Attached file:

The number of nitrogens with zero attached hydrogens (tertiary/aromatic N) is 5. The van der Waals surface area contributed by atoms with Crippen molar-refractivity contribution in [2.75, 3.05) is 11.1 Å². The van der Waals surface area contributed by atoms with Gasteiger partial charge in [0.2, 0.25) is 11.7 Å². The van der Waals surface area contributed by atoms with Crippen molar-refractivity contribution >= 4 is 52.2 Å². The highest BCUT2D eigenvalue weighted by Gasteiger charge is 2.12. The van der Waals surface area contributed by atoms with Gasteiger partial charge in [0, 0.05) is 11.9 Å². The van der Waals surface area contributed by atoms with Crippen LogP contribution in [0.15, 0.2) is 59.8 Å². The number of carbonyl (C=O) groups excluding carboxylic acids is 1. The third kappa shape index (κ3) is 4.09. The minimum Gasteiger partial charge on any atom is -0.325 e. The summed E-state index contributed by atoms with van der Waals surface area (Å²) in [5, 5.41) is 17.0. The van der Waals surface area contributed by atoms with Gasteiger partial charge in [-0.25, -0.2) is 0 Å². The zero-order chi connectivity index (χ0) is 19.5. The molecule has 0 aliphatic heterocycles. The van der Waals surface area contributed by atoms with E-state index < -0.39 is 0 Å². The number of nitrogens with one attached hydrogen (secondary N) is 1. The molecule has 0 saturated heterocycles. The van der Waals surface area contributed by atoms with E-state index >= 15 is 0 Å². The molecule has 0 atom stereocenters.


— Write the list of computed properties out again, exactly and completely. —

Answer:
The number of nitrogens with zero attached hydrogens (tertiary/aromatic N) is 5. The van der Waals surface area contributed by atoms with Crippen molar-refractivity contribution in [2.75, 3.05) is 11.1 Å². The van der Waals surface area contributed by atoms with Gasteiger partial charge in [0.2, 0.25) is 11.7 Å². The van der Waals surface area contributed by atoms with Crippen molar-refractivity contribution >= 4 is 52.2 Å². The highest BCUT2D eigenvalue weighted by Gasteiger charge is 2.12. The van der Waals surface area contributed by atoms with Gasteiger partial charge in [0, 0.05) is 11.9 Å². The van der Waals surface area contributed by atoms with Crippen LogP contribution in [0.15, 0.2) is 59.8 Å². The number of carbonyl (C=O) groups excluding carboxylic acids is 1. The third kappa shape index (κ3) is 4.09. The minimum Gasteiger partial charge on any atom is -0.325 e. The summed E-state index contributed by atoms with van der Waals surface area (Å²) in [5, 5.41) is 17.0. The van der Waals surface area contributed by atoms with Gasteiger partial charge in [-0.25, -0.2) is 0 Å². The zero-order chi connectivity index (χ0) is 19.5. The molecule has 0 aliphatic heterocycles. The van der Waals surface area contributed by atoms with E-state index < -0.39 is 0 Å². The number of nitrogens with one attached hydrogen (secondary N) is 1. The molecule has 0 saturated heterocycles. The van der Waals surface area contributed by atoms with E-state index >= 15 is 0 Å². The molecule has 0 atom stereocenters.